Another week in Westminster, another carefully phrased exultation over dodgy departmental statistics. This time it was junior minister Mark Hoban's turn to tout the latest labour force survey figures, insisting that the rise in employment showed "there are jobs out there."
This might be a platitude, but it's at least a less outrageous distortion than last month's "more people in work than ever before," which could as easily apply to brunettes or ham sandwiches.
There are some more jobs out there than this time last year. But how many are we really talking? And more importantly, are people really making a living out of them?
As the Morning Star revealed last month, October's official figures papered over some major cracks in the economy - rising numbers on workfare were artificially inflating the employment rate, while actual new jobs were primarily low-paid part-time work of just 15-odd hours a week. And surprise, surprise, those same crises are still lurking just beneath the headline figures.
There's ostensibly 513,000 more people counted as in employment between July and September than this time last year. Incidentally this period covers both the Olympic and Paralympic Games - a source of plenty of short-term casual contracts, but few long-term career prospects for anyone who didn't win a medal.
Anyway. Of that 513,000 people, 112,000 are newly self-employed - hardly a guarantee of stable income in this economy, especially when many if not most will be former Jobseekers' Allowance claimants whose case workers have convinced them to take out business loans under the Con-Dems' New Enterprise Allowance scheme.
Another 77,000 are on the same government-supported training schemes we identified last time, like workfare - so not in paid employment in any meaningful sense at all. And it still bears repeating that the team monitoring Iain Duncan Smith's vaunted Work Programme doesn't actually report how many referrals end in paid work. At all.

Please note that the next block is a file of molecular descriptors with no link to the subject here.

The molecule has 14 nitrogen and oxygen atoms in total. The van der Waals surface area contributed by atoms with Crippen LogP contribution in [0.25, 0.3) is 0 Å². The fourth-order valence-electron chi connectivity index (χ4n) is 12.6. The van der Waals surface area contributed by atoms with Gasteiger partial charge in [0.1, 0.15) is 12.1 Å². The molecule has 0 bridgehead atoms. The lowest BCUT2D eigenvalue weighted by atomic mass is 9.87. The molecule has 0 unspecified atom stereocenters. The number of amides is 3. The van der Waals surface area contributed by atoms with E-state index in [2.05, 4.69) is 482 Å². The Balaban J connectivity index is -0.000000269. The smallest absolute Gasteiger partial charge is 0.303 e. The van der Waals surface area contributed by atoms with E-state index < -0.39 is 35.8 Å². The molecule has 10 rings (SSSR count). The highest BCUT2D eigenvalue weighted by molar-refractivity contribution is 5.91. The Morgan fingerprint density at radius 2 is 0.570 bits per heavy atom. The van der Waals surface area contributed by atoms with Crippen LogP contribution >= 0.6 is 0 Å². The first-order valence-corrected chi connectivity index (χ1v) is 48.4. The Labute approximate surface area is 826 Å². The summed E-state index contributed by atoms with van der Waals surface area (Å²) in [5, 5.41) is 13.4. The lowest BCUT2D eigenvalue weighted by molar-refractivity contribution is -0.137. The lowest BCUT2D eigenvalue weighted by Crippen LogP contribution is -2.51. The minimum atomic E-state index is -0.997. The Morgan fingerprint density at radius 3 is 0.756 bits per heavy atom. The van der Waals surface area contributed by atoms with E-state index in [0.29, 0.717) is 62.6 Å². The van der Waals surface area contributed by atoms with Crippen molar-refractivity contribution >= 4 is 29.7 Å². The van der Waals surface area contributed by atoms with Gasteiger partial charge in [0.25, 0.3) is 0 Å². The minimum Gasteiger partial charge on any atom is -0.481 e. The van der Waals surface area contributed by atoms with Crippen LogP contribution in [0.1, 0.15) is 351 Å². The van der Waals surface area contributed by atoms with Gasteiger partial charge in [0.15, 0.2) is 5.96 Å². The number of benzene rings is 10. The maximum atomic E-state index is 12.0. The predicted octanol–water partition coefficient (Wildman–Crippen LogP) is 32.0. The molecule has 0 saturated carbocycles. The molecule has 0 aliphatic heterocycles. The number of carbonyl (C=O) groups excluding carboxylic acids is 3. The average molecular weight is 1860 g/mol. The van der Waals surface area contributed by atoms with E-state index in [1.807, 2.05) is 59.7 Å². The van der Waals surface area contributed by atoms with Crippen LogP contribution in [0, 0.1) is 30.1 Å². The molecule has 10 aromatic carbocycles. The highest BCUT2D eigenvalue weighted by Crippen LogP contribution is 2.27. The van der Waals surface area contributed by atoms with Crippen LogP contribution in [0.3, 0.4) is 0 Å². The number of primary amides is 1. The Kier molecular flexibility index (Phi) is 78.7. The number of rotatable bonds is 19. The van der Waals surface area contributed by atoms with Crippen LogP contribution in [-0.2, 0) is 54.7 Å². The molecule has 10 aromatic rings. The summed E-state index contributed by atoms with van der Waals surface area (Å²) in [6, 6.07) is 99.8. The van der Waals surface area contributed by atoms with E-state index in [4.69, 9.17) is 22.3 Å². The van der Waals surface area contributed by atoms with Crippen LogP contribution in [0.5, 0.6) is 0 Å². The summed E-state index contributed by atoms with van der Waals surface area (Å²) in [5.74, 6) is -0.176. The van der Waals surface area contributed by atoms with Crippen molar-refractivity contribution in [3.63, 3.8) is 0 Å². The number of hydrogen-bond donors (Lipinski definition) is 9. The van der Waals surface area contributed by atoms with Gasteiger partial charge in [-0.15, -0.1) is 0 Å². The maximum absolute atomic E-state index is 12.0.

Yet as far as the press office of the Department for Work and Pensions (DWP) is concerned, they don't really need to - DWP policy is that people who are to all intents and purposes unemployed remain on the Job Seekers allowance while they're on workfare. Yet because they're on a government "training" programme, they're also lumped into the employment rate - at which point the Office for National Statistics (ONS) decides that by definition they then can't possibly be included in the unemployment rate.
If that paragraph didn't make any sense to you, that's because the data doesn't. This move by the DWP allows for a spectacular bit of double-dipping where the JSA claimant count rate can remain, in the statisticians' own words, "virtually unchanged," while the unemployment rate has ostensibly dropped 0.4 per cent in the space of a year - which Citizens Advice and others have noted, also deducts the recent explosion of jobseekers suffering benefit sanctions - a 459 per cent rise over the last two years in Scotland alone.
Then finally there's another 5,000 who are unpaid workers in family businesses. Combined that's more than a third of the figure being touted. So what about those who are paid employees?
Of the 316,000 new jobs since last year, two-thirds - 66.7 per cent - are part-time gigs. Part-time workers are once again working an average (mean) 15.8 hours a week, with an additional 9.5 hours for those with second jobs.
So what does that mean for their pay packets? The ONS annual survey of hours and earnings won't be out till later this month, but last year's figures showed the median part-time pay was just £154 a week (unfortunately they don't collate the mean).
It's pointless to pontificate about a return to "jobs" as an abstract concept without thinking about what those jobs entail. Since 2007 the number of people in full-time employment has fallen by 399,000, while the number in part-time employment is up 713,000. And dwarfing both is the rise in unemployment of 865,000. Essentially what we're seeing is a continuation of the casualisation of Britain's workforce driven by new Labour, with more and more people on fewer hours for less take-home pay, and the ever-swelling reserve army of labour.
As I left my home in east London on Wednesday morning - already reading the glowing reports on my phone - I passed four men pushing a pair of broken baby carriages loaded with scrap metal.
They were on their way to work too - presumably what the DWP would describe as "self-employed entrepreneurs."
On second thought, it might just as easily call them welfare cheats and freeze their benefits on account of undeclared earnings.
Men wandering the streets, collecting scrap metal in a broken pram. Welcome to Cameron and Clegg's "alarm clock Britain."
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